With the cost of attendance at Ithaca College totaling to nearly $60,000, it’s no surprise that many would support measures to reduce this steep price, which is what the administration is trying to do by cutting approximately 40 staff positions this year. Considering that the high tuition is notorious and often joked about by members of the campus community, it is understandable that these cuts may be the most efficient step forward for the college. However, it is difficult to fully back the administration when they refuse to be transparent about which specific positions are being cut.
The college has said the positions being cut are indirect to students, so based on this claim, releasing the list of positions to be terminated should not be controversial to the majority of the campus community. Not releasing the information makes the administration seem apprehensive, and when changes are being made, students, faculty and staff need to be able to trust the administration on all fronts. The college also claims staff positions are being cut evenly across all departments, but again, this is difficult to assess when the administration is so reluctant to publicize specifics or even statistical data.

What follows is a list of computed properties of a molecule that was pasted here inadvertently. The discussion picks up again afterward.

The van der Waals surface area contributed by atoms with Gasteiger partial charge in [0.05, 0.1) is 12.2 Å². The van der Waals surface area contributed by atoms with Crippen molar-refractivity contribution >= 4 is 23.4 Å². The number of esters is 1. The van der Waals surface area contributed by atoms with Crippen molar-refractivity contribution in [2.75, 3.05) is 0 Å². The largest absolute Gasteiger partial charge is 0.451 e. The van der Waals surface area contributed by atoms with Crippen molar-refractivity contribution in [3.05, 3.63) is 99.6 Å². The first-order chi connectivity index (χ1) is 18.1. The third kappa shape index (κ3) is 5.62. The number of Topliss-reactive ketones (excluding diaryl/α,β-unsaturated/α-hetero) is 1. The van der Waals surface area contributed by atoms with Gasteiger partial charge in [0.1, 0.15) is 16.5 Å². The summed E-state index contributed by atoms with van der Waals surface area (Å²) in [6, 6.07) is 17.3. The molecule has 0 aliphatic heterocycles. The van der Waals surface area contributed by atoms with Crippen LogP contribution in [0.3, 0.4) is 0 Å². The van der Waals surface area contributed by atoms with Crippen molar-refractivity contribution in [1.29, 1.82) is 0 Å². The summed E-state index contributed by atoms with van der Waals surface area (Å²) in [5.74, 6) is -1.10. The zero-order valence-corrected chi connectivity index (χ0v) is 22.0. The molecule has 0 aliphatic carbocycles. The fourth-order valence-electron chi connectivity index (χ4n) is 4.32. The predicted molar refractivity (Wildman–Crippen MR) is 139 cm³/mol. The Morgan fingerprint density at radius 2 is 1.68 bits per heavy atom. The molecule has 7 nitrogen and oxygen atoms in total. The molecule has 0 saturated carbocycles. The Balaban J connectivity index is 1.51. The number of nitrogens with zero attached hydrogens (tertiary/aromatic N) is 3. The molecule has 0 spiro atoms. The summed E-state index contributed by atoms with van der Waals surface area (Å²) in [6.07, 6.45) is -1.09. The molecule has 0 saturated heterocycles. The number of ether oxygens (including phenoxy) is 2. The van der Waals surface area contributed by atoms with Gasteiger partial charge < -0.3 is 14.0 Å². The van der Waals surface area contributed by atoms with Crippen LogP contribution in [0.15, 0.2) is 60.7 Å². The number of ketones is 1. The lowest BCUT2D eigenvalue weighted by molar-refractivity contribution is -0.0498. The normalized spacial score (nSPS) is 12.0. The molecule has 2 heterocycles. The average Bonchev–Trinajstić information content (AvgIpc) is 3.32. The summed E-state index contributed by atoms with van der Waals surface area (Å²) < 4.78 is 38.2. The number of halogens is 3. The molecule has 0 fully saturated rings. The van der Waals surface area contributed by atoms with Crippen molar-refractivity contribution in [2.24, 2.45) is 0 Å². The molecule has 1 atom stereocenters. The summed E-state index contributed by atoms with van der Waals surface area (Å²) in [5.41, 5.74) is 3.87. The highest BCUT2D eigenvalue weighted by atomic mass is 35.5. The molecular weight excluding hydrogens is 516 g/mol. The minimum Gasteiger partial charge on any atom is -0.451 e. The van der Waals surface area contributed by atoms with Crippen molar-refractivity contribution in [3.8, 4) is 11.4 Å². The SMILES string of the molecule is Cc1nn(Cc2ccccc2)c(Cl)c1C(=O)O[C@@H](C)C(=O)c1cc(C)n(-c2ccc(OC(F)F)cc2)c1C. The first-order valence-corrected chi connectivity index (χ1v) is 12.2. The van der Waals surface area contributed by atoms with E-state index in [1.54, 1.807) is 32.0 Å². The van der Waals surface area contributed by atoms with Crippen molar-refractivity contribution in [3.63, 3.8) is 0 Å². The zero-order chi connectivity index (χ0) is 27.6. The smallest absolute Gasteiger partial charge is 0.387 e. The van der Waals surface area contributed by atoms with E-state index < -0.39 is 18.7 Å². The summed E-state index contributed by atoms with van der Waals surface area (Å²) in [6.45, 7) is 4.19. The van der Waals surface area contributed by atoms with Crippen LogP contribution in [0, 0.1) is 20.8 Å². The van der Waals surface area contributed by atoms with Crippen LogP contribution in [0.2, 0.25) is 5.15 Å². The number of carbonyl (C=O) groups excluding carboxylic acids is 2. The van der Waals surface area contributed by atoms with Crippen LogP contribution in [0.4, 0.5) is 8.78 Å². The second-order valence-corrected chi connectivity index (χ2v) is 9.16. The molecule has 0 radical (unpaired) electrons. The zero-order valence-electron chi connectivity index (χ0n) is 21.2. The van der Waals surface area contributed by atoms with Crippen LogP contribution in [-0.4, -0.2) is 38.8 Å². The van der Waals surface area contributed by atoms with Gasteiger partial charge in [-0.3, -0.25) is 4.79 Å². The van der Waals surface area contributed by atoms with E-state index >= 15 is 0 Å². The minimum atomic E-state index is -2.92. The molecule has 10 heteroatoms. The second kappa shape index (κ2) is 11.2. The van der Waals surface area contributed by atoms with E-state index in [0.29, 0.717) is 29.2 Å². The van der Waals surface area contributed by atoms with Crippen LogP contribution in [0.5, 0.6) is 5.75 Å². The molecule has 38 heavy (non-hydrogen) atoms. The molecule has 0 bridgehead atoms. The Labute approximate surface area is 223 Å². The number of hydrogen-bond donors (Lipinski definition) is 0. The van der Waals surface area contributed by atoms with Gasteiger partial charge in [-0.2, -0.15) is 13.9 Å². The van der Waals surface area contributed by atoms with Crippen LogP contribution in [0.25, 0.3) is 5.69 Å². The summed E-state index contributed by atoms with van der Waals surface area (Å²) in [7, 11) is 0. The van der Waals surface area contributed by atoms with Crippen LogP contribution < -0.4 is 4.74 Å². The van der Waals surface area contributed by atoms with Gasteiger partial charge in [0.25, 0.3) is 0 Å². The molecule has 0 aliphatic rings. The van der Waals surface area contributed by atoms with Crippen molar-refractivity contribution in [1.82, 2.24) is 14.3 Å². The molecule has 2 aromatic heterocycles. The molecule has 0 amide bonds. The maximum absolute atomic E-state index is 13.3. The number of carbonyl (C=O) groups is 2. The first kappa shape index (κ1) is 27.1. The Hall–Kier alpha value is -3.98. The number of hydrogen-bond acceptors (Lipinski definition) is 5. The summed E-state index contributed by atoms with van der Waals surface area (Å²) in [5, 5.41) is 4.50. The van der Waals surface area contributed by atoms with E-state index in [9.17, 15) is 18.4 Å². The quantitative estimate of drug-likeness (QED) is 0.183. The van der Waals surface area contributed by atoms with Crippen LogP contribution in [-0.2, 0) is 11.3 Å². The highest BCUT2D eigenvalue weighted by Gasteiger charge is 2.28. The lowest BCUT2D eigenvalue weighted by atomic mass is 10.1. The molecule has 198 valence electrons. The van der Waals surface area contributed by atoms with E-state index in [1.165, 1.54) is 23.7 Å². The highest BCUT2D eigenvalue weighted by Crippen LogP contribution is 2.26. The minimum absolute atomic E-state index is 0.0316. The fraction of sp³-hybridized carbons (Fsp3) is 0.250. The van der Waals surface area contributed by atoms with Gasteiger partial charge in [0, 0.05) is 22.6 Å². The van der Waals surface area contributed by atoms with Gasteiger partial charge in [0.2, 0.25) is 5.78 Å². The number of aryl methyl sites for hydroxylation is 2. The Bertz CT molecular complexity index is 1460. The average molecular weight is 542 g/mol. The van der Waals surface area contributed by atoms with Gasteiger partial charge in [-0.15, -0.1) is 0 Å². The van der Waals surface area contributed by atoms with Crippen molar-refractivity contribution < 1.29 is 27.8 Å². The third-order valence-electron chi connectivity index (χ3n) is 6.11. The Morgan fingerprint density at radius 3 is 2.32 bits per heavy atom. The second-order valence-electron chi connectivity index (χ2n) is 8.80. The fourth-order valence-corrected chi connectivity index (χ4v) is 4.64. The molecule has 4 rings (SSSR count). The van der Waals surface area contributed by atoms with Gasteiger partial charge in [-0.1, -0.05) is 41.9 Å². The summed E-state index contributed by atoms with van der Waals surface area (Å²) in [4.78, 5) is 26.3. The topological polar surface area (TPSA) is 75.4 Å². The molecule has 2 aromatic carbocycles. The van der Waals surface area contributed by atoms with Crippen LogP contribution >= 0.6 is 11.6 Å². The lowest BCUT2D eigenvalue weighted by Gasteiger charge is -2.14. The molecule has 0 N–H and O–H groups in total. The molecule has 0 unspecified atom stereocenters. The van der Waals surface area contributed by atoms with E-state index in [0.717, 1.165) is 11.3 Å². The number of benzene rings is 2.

Even more peculiar is the administration’s concern that releasing this data might cause “a ground swell of support from students.” But if the college is certain of its decisions on which positions to eliminate, why should it have to worry about an overwhelming reaction from students or anyone else? And even if the campus community were to respond or rally, the college should be confident enough in its choices to not go back on them. Alternatively, input from students, faculty and staff may even be useful to the administration in reexamining the value of each position they intend to cut, which could only be productive and fair for the whole campus community.
Ultimately, the administration’s lack of transparency regarding the specific staff jobs to be cut creates an uneasiness about the entire situation. It should be easy to get behind any measures taken to reduce the cost of tuition or slow its increase, but the absence of detailed communication hinders the campus community’s ability to fully support this decision. Transparency breeds trust and confidence, and in the realm of staff cuts — and that of all issues that affect the campus — the college needs to work to gain the community members’ trust by being open and public with them.